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Friday, June 3, 2011

Africa in Colombia

Does This Village of Black Colombians
Have Money-Making Potential?




















The people of this traditional Africa-like village, founded centuries ago by runaway slaves in the jungle of northern Colombia, about 40 kilometers south of Cartagena, live off the land, just like they did on the African continent. Their homes are made of straw, mud and cow dung. Electricity arrived in the 1970s as a government gift in recognition of the former world boxing champion Antonio Cervantes, better known as Kid Pambelé who was born here. Radio and television came soon after electricity. There is also a schoolhouse, named in honor of of the liberator of this village name Benko Biohó, which even has an Internet connection.





Benko Bioho Square, containing the statue of the legendary liberator Benko Bioho.





The village is called San Basilio de Palenque. Their ancestors survived capture in Africa, the passage by ship to Cartagena, and were strong enough to escape and live on their own for centuries. The Colombian government takes some pride in this village because the people here were the first to free themselves from Spanish rule long before the nation we now know as Colombia did. I say “some pride” because the Colombian government is not doing much else for this town.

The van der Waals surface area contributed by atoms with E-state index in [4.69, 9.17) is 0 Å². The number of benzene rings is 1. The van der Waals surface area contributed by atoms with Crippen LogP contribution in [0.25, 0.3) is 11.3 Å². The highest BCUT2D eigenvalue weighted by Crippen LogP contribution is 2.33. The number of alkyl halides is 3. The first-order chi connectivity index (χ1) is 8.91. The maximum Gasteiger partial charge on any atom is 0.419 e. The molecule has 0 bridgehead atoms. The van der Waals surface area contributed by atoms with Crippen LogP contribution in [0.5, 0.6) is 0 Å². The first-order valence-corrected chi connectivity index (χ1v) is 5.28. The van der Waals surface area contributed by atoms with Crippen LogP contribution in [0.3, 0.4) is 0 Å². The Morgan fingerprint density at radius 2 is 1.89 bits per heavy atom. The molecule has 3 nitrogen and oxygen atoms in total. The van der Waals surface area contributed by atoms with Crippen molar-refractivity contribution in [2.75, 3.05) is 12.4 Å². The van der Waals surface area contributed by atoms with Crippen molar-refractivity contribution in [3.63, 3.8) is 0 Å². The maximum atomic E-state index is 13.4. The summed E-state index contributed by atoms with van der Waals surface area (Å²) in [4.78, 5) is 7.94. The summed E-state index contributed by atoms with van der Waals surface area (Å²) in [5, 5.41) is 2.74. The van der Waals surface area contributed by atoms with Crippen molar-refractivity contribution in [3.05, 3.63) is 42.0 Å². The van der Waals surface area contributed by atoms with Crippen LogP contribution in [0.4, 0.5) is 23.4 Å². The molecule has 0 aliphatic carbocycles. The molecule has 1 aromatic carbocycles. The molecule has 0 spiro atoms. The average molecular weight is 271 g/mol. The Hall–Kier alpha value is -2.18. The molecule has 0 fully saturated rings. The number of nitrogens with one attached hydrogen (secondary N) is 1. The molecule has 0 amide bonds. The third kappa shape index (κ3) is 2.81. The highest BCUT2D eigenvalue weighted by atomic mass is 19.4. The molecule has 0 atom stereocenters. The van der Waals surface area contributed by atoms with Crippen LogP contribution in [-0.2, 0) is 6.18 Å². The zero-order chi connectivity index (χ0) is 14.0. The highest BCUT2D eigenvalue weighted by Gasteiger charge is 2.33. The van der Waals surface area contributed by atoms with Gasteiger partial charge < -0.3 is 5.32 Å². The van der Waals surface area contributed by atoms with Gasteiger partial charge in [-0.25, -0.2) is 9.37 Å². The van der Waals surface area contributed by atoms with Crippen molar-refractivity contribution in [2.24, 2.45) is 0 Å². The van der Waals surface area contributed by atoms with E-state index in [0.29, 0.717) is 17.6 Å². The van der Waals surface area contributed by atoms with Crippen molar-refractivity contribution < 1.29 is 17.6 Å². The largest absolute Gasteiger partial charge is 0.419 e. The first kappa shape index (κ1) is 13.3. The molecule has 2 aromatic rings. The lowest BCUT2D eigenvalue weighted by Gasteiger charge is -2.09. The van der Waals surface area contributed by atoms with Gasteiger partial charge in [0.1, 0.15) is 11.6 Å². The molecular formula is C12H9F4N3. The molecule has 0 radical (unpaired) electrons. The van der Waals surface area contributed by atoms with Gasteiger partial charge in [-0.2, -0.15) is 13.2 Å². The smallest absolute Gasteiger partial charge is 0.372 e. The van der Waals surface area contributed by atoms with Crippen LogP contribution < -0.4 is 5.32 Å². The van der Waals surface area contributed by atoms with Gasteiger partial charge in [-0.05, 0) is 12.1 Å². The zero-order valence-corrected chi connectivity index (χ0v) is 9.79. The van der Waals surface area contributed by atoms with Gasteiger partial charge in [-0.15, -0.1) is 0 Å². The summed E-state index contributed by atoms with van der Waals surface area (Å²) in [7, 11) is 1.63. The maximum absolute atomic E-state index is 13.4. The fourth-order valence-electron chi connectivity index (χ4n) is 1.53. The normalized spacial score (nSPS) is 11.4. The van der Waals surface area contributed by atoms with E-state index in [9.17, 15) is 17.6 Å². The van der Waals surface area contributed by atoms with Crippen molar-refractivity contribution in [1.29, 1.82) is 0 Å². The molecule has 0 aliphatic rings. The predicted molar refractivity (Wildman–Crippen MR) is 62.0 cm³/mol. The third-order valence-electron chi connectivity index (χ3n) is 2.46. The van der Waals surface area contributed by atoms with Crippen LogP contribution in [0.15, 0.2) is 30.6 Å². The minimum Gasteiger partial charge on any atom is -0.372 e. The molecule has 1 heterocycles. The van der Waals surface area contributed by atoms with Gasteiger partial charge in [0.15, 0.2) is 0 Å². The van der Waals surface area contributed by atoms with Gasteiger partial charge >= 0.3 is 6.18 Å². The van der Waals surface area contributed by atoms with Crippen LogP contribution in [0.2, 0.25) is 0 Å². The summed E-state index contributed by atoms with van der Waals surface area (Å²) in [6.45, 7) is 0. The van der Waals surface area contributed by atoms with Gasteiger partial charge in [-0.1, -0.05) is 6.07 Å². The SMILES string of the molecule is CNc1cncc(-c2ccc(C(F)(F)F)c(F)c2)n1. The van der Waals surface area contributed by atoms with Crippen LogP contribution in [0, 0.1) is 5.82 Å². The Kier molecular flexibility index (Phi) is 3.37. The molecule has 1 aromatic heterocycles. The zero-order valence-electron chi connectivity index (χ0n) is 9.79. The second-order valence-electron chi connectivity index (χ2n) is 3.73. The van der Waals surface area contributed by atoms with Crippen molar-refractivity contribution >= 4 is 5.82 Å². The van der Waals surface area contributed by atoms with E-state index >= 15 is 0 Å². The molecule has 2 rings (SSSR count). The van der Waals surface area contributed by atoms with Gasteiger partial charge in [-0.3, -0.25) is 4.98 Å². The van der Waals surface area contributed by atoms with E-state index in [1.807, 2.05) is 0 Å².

The African village of San Basilio de Palenque lies about 40 kilometers south of Cartagena




I entered the village on the back of a motorbike and was dropped off at a restaurant across the street from Benko Bioho Square, containing the statue of the legendary liberator Benko Bioho. I had the traditional village meal of fish, rice, and plantains before my tour guide Carlos arrived . As Carlos escorted me around the village explaining its history and today's lifestyle, I kept wondering to myself, why don't these people capitalize on the growing interest in this village? The place is pretty, the weather is wonderful,and the village is peaceful with a lot to learn about the culture. I know, for myself, I would have loved to have taken home some souvenirs, like CDs of local artists, village post cards, or artifacts. I asked Carlos about this and he didn't give me much of an answer.





















When I left the village and boarded a bus headed back to Cartagena, I saw two white women (I don't know if they were Americans or from another continent), hopping on the back of a motorbike, like I did, heading for San Basilio de Palenque. I was sure that this little African village in Colombia has money making potential to become a tourist attraction.




Chocó, in Western Colombia, holds the largest number of Afro-Colombians, which unlike San Basilio de Palenque are descendants of emancipated slaves.